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Will Brexit leave UK economy in a lurch?



UK economy

The UK economy is likely to witness better times, and emerge as one of the best performers in stock markets in 2019, says Fidelity’s Bill McQuaker. However, the manager of the Fidelity Multi-Asset Open range of funds said that medium term investors are not off the mark to tread with care.

On Thursday, FTSE 100 had the biggest one-day drop since the EU referendum poll, resulting a drop of 3.2% of 6,685 due to concerns that revolved around the vulnerability of ceasefire in US-China trade war. This might pose a threat to the UK economy.

Notwithstanding the political drama in the House of Commons on Tuesday, the UK stocks nosedived, with FTSE 100 dipping over 5% since the start of the week.

However, McQuaker is not worried about the mid-cap FTSE 250 outperforming its blue-chip counterpart, because he is confident that there are numerous aspects that could impact the UK stocks.

The UK economy is readying for a softer Brexit, as per McQuaker. Investors haven’t been showing a lot of interest in UK equities. This could be a blessing in disguise, for “if there is going to be a deterioration in market conditions, people won’t be selling the UK because they’ve sold out of it already,” he quipped.

If it actually goes the way McQuaker says it will, there will be some short-term upside to the Sterling. This could make the FTSE 250 outperform, as compared to the FTSE 100, as the latter is quite dependent on US dollar denominated revenues.

Talking about how Brexit would pan out in the next decade, he says, “When I look at the environment that I think we’re likely to face in the medium term, I’d say that’s where I get a bit more depressed, quite frankly.”

“We’re not going to get the benefits of staying in the EU, and we’re not going to get the benefits of Brexit,” McQuaker points out.

This is true indeed, for the world will not be interested in investing in a country that’s going to be in a limbo for the next 10 years. Does this mean Brexit will leave the UK economy in a lurch?


Ford’s Bridgend Closure to affect employment rate in the UK




On Thursday, the American multinational automaker Ford announced to close its Bridgend plant in South Wales in 2020, due to the lowering demands for some of its automobile’s engines. The step taken by the company is a big challenge for its workers, as they risk losing their jobs with the closure.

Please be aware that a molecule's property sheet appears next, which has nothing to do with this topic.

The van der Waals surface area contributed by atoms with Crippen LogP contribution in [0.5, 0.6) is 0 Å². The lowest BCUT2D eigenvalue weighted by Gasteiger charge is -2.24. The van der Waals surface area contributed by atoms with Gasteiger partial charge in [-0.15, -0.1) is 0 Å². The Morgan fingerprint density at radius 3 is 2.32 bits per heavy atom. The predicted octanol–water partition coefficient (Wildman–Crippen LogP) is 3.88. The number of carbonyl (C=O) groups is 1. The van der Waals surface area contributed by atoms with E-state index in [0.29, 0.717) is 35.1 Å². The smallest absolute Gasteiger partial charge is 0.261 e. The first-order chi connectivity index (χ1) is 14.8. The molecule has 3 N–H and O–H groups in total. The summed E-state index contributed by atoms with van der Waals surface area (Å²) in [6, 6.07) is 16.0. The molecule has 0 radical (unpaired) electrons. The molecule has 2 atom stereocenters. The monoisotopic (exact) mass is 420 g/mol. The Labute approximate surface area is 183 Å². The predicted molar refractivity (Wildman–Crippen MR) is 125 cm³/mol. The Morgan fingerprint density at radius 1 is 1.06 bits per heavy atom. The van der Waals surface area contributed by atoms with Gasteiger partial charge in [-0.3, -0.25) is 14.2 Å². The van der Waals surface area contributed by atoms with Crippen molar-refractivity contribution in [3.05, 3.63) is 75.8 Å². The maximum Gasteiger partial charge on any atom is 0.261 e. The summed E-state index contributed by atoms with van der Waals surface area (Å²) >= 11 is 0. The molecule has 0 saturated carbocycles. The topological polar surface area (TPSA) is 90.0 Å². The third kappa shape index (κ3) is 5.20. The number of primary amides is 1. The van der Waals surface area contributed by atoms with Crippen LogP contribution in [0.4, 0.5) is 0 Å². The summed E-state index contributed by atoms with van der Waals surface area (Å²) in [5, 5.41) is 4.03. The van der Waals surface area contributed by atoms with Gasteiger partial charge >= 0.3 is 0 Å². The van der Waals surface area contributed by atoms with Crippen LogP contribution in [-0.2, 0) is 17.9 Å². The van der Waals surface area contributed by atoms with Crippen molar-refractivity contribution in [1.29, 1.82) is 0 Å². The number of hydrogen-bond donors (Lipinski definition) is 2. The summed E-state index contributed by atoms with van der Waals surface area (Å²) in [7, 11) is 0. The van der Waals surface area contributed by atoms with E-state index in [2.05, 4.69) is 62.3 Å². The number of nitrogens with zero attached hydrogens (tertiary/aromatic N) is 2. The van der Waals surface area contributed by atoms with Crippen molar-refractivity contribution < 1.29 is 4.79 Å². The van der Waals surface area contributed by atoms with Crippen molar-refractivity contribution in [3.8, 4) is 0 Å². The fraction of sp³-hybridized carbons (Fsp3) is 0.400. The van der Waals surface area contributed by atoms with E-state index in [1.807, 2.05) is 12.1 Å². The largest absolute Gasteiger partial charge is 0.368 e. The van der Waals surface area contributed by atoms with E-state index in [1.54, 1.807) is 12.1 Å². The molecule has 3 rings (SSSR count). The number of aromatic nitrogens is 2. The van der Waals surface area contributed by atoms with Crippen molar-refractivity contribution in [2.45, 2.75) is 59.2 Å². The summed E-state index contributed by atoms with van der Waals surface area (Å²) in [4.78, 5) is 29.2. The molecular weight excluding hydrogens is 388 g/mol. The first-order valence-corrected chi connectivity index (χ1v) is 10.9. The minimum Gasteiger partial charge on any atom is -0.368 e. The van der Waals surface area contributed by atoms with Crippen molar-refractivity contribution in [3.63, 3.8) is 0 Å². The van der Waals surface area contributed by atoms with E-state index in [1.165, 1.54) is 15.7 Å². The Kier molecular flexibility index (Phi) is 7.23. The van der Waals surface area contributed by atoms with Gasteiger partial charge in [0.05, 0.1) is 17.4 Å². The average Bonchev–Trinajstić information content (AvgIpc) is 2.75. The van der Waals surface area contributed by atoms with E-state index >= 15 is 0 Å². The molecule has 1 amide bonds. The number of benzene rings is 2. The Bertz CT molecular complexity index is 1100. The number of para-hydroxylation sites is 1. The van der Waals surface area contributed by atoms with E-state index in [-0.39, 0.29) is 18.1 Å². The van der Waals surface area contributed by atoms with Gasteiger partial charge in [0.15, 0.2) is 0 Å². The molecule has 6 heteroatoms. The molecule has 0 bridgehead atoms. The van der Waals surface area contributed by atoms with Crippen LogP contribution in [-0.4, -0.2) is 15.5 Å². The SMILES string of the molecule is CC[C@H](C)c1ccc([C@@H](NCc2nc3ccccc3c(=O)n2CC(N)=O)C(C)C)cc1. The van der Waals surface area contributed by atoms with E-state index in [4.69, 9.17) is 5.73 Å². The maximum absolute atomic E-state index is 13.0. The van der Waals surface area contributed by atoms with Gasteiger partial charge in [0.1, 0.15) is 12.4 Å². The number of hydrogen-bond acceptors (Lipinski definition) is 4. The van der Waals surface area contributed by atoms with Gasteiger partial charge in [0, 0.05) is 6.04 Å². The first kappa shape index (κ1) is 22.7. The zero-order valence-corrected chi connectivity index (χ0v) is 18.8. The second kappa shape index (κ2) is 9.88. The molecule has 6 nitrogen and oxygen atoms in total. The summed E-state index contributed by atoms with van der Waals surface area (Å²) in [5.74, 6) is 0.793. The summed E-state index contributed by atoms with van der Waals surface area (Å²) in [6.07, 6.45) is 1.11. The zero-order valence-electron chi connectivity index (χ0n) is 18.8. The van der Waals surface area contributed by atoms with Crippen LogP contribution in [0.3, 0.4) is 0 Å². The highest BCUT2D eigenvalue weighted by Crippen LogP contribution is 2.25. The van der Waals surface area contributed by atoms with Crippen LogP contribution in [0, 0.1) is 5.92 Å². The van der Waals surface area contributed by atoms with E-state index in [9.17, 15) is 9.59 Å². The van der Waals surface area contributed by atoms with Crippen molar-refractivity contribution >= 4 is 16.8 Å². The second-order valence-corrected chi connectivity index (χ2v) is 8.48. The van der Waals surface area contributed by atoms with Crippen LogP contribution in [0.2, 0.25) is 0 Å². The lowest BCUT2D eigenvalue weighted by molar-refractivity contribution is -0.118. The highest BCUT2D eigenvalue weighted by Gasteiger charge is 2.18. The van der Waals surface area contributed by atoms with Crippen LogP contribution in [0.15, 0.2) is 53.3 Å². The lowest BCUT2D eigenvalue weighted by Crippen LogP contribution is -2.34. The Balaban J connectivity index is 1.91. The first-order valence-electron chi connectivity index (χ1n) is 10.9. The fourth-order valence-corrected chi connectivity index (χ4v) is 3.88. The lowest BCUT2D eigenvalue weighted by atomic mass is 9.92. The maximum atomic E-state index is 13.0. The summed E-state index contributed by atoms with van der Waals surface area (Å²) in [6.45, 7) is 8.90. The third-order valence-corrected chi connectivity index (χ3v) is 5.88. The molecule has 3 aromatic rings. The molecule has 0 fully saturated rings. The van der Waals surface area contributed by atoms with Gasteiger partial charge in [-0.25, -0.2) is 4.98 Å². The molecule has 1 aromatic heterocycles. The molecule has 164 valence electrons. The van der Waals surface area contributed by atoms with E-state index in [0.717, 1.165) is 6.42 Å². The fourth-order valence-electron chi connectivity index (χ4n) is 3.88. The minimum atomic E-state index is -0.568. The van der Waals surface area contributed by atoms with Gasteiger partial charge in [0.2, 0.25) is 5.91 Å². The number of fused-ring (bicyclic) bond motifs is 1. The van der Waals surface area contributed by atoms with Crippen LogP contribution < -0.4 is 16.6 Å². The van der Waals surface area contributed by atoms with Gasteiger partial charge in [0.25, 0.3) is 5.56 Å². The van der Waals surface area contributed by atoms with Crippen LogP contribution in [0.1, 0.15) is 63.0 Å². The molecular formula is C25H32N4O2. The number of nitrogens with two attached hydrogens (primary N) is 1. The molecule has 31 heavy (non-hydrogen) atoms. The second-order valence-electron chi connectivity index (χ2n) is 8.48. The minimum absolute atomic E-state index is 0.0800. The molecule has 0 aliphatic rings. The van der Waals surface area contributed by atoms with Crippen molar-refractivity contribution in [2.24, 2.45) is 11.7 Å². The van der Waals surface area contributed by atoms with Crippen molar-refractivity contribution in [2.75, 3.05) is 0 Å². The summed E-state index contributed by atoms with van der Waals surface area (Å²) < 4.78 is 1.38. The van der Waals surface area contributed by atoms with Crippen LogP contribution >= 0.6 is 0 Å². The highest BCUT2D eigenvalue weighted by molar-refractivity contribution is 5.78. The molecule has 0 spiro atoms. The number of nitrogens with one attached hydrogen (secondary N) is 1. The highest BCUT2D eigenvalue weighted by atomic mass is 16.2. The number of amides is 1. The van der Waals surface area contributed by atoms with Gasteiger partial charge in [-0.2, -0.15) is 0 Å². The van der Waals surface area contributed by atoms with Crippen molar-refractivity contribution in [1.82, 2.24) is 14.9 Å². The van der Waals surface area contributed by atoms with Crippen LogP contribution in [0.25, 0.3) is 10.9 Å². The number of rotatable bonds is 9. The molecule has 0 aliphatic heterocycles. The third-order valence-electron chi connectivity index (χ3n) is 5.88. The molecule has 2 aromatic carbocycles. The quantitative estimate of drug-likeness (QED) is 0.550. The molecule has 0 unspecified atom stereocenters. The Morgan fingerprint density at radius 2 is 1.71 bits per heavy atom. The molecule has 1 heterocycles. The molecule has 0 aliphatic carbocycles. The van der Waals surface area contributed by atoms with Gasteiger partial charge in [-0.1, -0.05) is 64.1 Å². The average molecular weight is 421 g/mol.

Ford’s Bridgend engine plant, which is a manufacturing facility of Ford in Europe -selling automobiles and commercial vehicles, once provided innumerable jobs to the workers in the country. It also built around 2.7 million automotive engines in 2018. However, analysts have anticipated that its closing would make about 1,700 people jobless.  

As a turnaround of its European operations, Ford would promote closure of many other plants along with the discontinuation of loss-making vehicle lines. In the same context, due to lowering demands, Ford has decided to end its production of 1.5-litre petrol engine by February 2020.

The expected pre-tax amount to cover the closing of Bridgend plant is approximately 650 million US dollars. The move has attracted criticism from trade union that has largely rejected the idea of the closure. The members have blamed the company for involving such extreme measures that could adversely affect the lives of the workers. They united in an effort to stop the closure, whilst taking the matter to the Welsh Assembly.

In the past two years, there has been a continuous decline in the sales of Ford cars, which has further affected its output and investment throughout the Europe.